The retail industry considers market segments – generally three: Neighborhood commercial shopping (think convenience stores, bodegas, hair salons, dry cleaners, drugstores), which can be walked to by very local customers. Next, Community shopping centers, usually anchored by a large grocery store, plus a mix of stores such as those we see in the Roebling Market and the Pennington Avenue Shopping Center. Community shopping centers typically draw customers from a 3 to 5 miles radius.

    The third segment is regional shopping centers. For our region, examples would be Quakerbridge Mall, Nassau Park; you get the picture. This segment of the retail market can draw customers from a very large radius – 10 to 25 miles. Trenton is not going have this type regional shopping center. We don’t have the large sites that are required, nor do I think many Trentonians want the kind of displacement that big box retailers and chain department stores would necessitate. Further, nationally, chain stores are not locating in small urban centers and it is unrealistic to think that, in the face of national trends, something different will happen here in Trenton.

    Each of our wards has one or more neighborhood shopping districts. I live in the South Ward and have noted two things. First, our neighborhood commercial districts could use some serious sprucing up along the lines of the “Main Street” Program, that was begun but then allowed to wither and die once Alan Mallach and his team left the City. Second, in spite of this neglect, small businesses have been opening up in empty storefronts where the condition of the buildings has allowed occupancy. That’s because these small local retailers are not confined by the stringent location criteria of a national chain retailer and they understand that we urban dwellers have disposable income.

    While you want wealthier people to move into Trenton, I would be quite satisfied with a sprucing up of our neighborhood commercial districts and some guidance and incentives to help retailers improve their storefronts, signage, displays, etc. I live here now and would like some focus on this part of the quality of life equation, whether the new people you so anxiously await ever arrive or not.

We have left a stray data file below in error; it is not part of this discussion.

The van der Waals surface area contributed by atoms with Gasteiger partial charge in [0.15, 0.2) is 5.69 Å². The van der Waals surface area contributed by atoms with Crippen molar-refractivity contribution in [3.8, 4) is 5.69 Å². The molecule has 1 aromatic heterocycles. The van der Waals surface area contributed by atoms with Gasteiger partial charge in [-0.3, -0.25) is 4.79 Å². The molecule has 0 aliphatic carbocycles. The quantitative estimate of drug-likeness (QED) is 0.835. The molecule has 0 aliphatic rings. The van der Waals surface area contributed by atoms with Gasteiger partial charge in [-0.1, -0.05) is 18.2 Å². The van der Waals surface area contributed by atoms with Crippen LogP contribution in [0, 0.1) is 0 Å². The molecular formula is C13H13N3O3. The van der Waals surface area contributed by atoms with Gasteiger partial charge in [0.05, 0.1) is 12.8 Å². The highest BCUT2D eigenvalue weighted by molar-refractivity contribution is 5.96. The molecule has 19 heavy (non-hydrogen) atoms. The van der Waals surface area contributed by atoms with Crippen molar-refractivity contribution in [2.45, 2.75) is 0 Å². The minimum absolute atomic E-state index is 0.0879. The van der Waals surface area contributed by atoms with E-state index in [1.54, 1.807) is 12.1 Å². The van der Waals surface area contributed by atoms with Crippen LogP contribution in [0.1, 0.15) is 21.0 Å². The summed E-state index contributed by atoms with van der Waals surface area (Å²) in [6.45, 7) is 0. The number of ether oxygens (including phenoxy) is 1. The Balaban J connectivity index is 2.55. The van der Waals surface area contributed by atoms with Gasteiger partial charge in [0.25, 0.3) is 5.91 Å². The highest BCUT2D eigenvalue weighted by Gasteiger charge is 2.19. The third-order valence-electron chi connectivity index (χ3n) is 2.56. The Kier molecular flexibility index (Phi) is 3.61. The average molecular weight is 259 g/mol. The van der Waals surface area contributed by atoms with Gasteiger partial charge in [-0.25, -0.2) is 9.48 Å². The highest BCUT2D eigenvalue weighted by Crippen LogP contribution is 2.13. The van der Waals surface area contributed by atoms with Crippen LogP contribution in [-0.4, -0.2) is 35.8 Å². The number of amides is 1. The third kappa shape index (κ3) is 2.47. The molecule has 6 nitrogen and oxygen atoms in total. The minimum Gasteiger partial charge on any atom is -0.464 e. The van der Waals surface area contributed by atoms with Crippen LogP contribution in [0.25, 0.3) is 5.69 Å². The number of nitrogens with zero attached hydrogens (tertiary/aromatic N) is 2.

I am not totally opposed to your desire to see upscale shopping in the Trenton. I think our regional draw should be our downtown, and we should work toward attracting unique, non-chain retailers, restaurants, nightclubs cafes, etc. to occupy our unique, historic buildings, which might serve to create a regional draw, for people inside and outside of Trenton who welcome relief from the chain store, chain restaurant suburban landscape.

    I could go on and on – but just one last thought: the chicken and egg formulation, while simple to understand, is probably not all that helpful as we explore economic development strategies.


  • Thanks for the note Anne. I had thought of discussing this with you before I posted. But felt I had enough of the thought formed to start the discussion.

    The main thing I’d like to get a bead on is the formulation for “critical mass” necessary to support the types of retail you discuss.

    I wonder if you have access to this kind of information.

    In fact it was Alan Mallach who reminded me to think about this.

    I suspect Trenton does not have a critical mass of disposable income to support the increase in retail investment you mention. I’d imagine you have this kind of discussion all the time.